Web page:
This year, more than ever, the PuSh International Performing Arts Festival will show you just how widely, and wildly, dance can be defined.
One show, Italy’s FOLK-S, Will you still love me tomorrow?, turns the ancient Bavarian folk dance called schuhplatter into a contemporary endurance experiment. Another, Britain’s Wallflower, asks its performers to remember “every dance they’ve ever danced”—taking the floor under a disco ball and passing requests on to a DJ.
Elsewhere, the intimate Belgian-Dutch Sweat Baby Sweat turns a man and woman’s physically pummelling contortions into a perspiration-soaked metaphor for love’s trials. And these are just a few of the dance-infused pieces on this year’s roster, from January 16 to February 5.
Part of the credit for PuSh’s ambitious, boundary-exploding work can be attributed to the Dance Centre, which has copresented edgy international fare at the fest since its beginnings. The open-minded vision for the programming can also be linked to the fest’s interdisciplinary bent.
“There’s a lot of dance that happens in Vancouver, so where do we fit?” asks associate curator Joyce Rosario, sitting in a lounge at PuSh’s headquarters on Hamilton Street. “Our lens is more about performance in general. We certainly have an eye for how dance influences the performance you see around the world today. I’m seeing a lot of that crossover: how choreographic practice is influencing other forms and how choreographic practice is borrowing from other forms.”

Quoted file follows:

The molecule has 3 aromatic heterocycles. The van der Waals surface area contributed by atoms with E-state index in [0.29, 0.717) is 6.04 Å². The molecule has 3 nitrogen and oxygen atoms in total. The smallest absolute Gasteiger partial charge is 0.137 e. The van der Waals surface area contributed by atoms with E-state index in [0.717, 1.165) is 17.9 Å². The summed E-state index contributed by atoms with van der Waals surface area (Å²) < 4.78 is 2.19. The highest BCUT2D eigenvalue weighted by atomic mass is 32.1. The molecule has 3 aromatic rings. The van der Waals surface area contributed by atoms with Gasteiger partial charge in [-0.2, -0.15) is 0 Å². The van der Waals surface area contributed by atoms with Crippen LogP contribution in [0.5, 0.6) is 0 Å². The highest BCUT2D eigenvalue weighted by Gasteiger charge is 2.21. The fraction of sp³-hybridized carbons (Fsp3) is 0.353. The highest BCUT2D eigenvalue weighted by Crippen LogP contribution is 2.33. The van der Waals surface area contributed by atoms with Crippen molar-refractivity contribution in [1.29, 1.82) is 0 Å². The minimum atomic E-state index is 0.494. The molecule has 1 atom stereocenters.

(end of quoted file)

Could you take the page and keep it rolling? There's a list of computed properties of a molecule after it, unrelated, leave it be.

Still, no matter how much the pieces at PuSh are upending genres, they’re accessible in the best kind of way. PuSh is a place to find dance in which you won’t have to know what a perfect tendu or arabesque is, with subject matter that hits at the gut of the here and now.
In the past, that’s meant everything from dance shows that feel more like rock concerts (Usually Beauty Fails) to a dancer moving ecstatically to the sounds of preaching evangelists (It’s going to get worse and worse and worse, my friend).
Put another way, at PuSh, dance goes far beyond the pleasures of watching beautiful, virtuosic bodies move through space.
“The spirit of adventure and the value of curiosity: I hope that’s what we kind of instill,” says Rosario. “So much work that we present is hard to describe. You have to be there experiencing it.”
A perfect example of what she’s talking about is Alessandro Sciarroni’s FOLK-S, a show that proposes a contract between the audience and the dancers, and that can be riotously different each night.
First, some background. Sciarroni based the dance on the centuries-old folk dance where male dancers slap their shoes and legs with their hands. Schuhplatter actually translates as “shoe beating”. With a background in visual and performance art, Sciarroni is known for delving into everything from juggling techniques to sports rules for his works. “One thing I love most is to work on some subject that I don’t really know,” the artist tells the Straight from his home in Italy.
He became interested in the way that rhythmic dance could be used to explore themes of time and endurance through repetition. He adds: “It’s a tradition that is still very much alive in this region. It’s not something to create for tourists, but something that is still transmitted to the young generation. So my interest was in the fact that it was still alive.”